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Salix acutifolia  

acutifolia = short-pointed leaf  

Sharp-leaf Willow

A showy female selection of a species that grows wild in Poland and Russia and is closely related to S. daphnoides. It differs from S. daphnoides in that the leaves are much thinner in texture and are very pointed. It can grow to 20ft x 10ft, but better if coppiced every 2-3 years to encourage vigorous young growth. Young twigs are dark red-purple and mature stems are covered with a vivid white bloom (glaucous). Leaves are long, narrow, pointed, bright green and somewhat weeping. Pointed silvery-white catkins to 2in show early in March-April well before the leaves appear. In early autumn the leaves turn bright yellow; one of the few willows that have great fall color (S. daphnoides does not do this). Very showy in the winter landscape against dark conifers. Grow in full sun; moist, not wet soils; not fussy about pH. Hardy to Zone 4.

USES: all-season ornamental shrub; cut stems for winter displays.

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The Wonderful World of Willows

Vermont Willow Nursery

$12.50 per bundle of 5

Young green shoots appear along the red stems that are hidden by the white waxy "bloom" that easily rubs off. Early May

These shoots are a little older than those at left and clearly show the red stems that in the following year will be covered in the white "bloom".

These stems appear pink from the red coloring of the stems showing through the "bloom". This bloom can last a long time on stems cut and brought inside, if friends can stop themselves from rubbing it off!

Late-March

A coppiced plant in late winter showing that the "bloom" has disappeared naturally. Also shows the variability of the diameter of stems after coppicing.

Late-March

A coppiced plant providing a number of long rods that make wonderful cut stems for bringing indoors. Don't put them in water as they last must longer when dry! Early-May

The trunk of a six year-old tree

with an intricate bark pattern. Mid-April

The same tree as at left. Few people could identify that this is a willow by its bark!

Our original plant from cuttings from a friend. It is about 10ft tall after 6 years, and frequent pruning for cuttings! Early-May

left: Young female catkins sparkle along grayish-red stems, with stigmas ready to receive pollen. Right: a pollenated flower with swelling ovaries. Mid-April photos!

Salix acutifolia 'Pendula' is new to us; shown in mid-Summer

This 5ft branch is growing horizontally along the ground!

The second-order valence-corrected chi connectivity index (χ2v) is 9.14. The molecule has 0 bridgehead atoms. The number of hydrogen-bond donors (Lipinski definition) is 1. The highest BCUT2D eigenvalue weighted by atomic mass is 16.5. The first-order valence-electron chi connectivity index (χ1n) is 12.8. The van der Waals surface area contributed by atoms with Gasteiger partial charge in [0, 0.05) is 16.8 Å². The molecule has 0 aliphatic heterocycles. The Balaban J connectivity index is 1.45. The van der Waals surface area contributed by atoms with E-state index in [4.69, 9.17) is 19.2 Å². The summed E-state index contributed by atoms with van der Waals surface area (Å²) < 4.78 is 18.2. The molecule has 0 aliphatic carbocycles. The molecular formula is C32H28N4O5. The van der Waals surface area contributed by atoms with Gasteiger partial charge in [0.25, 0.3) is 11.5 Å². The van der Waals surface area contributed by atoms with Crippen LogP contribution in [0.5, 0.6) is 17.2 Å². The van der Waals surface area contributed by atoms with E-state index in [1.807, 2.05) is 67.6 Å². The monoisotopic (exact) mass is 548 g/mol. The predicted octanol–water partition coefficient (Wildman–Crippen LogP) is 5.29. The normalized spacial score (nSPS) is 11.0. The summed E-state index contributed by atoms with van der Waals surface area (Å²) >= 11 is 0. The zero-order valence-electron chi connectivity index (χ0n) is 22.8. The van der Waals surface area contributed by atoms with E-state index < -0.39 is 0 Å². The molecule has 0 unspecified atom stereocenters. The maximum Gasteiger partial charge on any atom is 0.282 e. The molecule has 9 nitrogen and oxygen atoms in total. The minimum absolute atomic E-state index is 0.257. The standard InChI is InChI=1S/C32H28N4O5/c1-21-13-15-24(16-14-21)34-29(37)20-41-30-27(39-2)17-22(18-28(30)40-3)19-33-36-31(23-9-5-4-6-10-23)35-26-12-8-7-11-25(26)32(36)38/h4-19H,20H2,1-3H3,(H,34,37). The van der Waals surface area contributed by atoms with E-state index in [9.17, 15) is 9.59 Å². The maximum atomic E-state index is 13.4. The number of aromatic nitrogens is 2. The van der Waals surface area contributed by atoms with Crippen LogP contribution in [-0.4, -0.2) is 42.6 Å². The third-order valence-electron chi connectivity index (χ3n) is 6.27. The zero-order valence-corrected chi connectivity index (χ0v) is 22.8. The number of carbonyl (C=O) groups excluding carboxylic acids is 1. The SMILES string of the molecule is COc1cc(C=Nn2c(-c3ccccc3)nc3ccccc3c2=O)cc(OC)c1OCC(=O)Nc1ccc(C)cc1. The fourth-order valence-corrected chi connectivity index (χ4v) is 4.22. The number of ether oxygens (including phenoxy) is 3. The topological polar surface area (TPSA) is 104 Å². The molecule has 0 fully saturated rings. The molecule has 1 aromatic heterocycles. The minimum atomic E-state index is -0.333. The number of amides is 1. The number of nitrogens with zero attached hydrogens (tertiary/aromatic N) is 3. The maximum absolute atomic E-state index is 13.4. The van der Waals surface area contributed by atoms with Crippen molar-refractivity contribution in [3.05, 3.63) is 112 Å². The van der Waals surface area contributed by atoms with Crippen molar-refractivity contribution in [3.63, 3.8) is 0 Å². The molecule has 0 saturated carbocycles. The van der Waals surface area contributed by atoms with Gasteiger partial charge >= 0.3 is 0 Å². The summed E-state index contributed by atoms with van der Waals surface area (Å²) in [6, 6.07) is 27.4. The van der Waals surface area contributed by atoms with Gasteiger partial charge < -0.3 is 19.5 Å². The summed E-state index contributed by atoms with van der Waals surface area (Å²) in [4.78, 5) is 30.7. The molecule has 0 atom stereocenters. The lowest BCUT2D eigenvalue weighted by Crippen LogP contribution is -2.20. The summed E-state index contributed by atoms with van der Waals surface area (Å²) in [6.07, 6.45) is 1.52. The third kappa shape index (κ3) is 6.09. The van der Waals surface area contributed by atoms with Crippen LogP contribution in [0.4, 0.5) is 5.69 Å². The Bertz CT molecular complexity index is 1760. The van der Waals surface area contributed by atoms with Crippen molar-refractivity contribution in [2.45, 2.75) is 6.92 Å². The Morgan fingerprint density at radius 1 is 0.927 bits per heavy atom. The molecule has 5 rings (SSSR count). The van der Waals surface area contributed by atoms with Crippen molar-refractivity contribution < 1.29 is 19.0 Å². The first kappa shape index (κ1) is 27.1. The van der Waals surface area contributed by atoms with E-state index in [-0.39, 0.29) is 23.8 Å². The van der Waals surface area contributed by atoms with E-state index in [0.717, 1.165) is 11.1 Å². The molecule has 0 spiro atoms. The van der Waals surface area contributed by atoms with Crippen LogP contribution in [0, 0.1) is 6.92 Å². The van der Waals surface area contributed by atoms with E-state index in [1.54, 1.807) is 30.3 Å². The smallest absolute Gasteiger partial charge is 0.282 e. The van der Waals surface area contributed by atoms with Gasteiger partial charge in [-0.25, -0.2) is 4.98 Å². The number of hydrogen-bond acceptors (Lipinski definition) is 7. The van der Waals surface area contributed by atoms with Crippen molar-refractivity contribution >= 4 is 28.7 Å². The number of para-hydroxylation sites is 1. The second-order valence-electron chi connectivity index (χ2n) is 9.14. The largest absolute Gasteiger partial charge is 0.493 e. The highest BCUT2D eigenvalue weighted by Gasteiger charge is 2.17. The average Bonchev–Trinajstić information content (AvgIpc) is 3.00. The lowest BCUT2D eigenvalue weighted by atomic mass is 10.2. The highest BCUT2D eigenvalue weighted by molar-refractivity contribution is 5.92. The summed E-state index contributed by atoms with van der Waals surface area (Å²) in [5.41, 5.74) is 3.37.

It will take us 3-4 years to build up stock and find out how best to grow it.

It came from a plant that was about 8ft high and maybe 15ft wide. The generous people at the Brooklyn Botanic Garden allowed us to take cuttings in exchange for finding out what its name was. I suspected it was allied to acutifolia or daphnoides, but

I had no idea there was a cultivar called 'Pendula', until I asked Dr. Julia Kuzovkina of the University of Connecticut and she told me that in her search for correct cultivar names she came across this but had not listed it in her "2105 Checklist for Cultivars of Salix L., (willow)" by Yulia Kuzovkina. She knew of no one that grew this cultivar. She does list Salix acutifolia 'Pendulifolia', which is not the same thing and maybe be the same as 'Blue Streak' as the leaves weep, not the branches,

Salix acutifolia 'Pendula' at the Westonbirt National Arboretum, UK.

It was misidentified, so we gave them the correct name.  

I found this photo in an Internet search and it was shown by an English Nursery as Salix daphnoides and I was told me where the photo came from. So I contacted them and was told they had lost this plant, but had propagated many more before it died. They had the name Salix daphnoides 'Aglaia' on their plant;  that is a very different species and cultivar.  I hope to be able to locate that cultivar as no one in North America seems to grow it.

Below: A plant for future listing!

Six inch long leaves, pointed flower buds and flowers when first open.

The brilliant yellow autumn colour should be spectacular too!

Young red stems with bright green leaves appear at the base of coppiced stems.

Late May

The whiteness of these stems is quite startling in mid-winter either in the garden or as cut stems.